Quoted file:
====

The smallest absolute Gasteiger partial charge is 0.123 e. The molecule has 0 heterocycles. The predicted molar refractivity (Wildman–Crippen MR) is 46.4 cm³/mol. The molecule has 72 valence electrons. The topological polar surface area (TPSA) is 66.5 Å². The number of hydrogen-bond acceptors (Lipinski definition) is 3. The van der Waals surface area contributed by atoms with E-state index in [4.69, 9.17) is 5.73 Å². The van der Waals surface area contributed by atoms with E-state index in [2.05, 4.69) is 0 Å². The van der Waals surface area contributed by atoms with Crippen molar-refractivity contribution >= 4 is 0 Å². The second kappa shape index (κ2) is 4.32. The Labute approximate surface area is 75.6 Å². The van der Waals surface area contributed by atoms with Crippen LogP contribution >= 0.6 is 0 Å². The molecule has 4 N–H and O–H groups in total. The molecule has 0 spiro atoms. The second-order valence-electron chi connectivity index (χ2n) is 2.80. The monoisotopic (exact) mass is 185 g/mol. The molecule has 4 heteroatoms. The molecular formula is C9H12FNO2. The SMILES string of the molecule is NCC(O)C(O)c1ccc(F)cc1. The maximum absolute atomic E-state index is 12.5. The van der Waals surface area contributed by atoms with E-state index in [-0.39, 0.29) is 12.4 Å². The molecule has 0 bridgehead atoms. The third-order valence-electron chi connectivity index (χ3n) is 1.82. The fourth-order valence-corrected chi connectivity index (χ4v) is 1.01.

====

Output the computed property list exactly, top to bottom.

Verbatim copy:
The smallest absolute Gasteiger partial charge is 0.123 e. The molecule has 0 heterocycles. The predicted molar refractivity (Wildman–Crippen MR) is 46.4 cm³/mol. The molecule has 72 valence electrons. The topological polar surface area (TPSA) is 66.5 Å². The number of hydrogen-bond acceptors (Lipinski definition) is 3. The van der Waals surface area contributed by atoms with E-state index in [4.69, 9.17) is 5.73 Å². The van der Waals surface area contributed by atoms with E-state index in [2.05, 4.69) is 0 Å². The van der Waals surface area contributed by atoms with Crippen molar-refractivity contribution >= 4 is 0 Å². The second kappa shape index (κ2) is 4.32. The Labute approximate surface area is 75.6 Å². The van der Waals surface area contributed by atoms with Crippen LogP contribution >= 0.6 is 0 Å². The molecule has 4 N–H and O–H groups in total. The molecule has 0 spiro atoms. The second-order valence-electron chi connectivity index (χ2n) is 2.80. The monoisotopic (exact) mass is 185 g/mol. The molecule has 4 heteroatoms. The molecular formula is C9H12FNO2. The SMILES string of the molecule is NCC(O)C(O)c1ccc(F)cc1. The maximum absolute atomic E-state index is 12.5. The van der Waals surface area contributed by atoms with E-state index in [-0.39, 0.29) is 12.4 Å². The molecule has 0 bridgehead atoms. The third-order valence-electron chi connectivity index (χ3n) is 1.82. The fourth-order valence-corrected chi connectivity index (χ4v) is 1.01.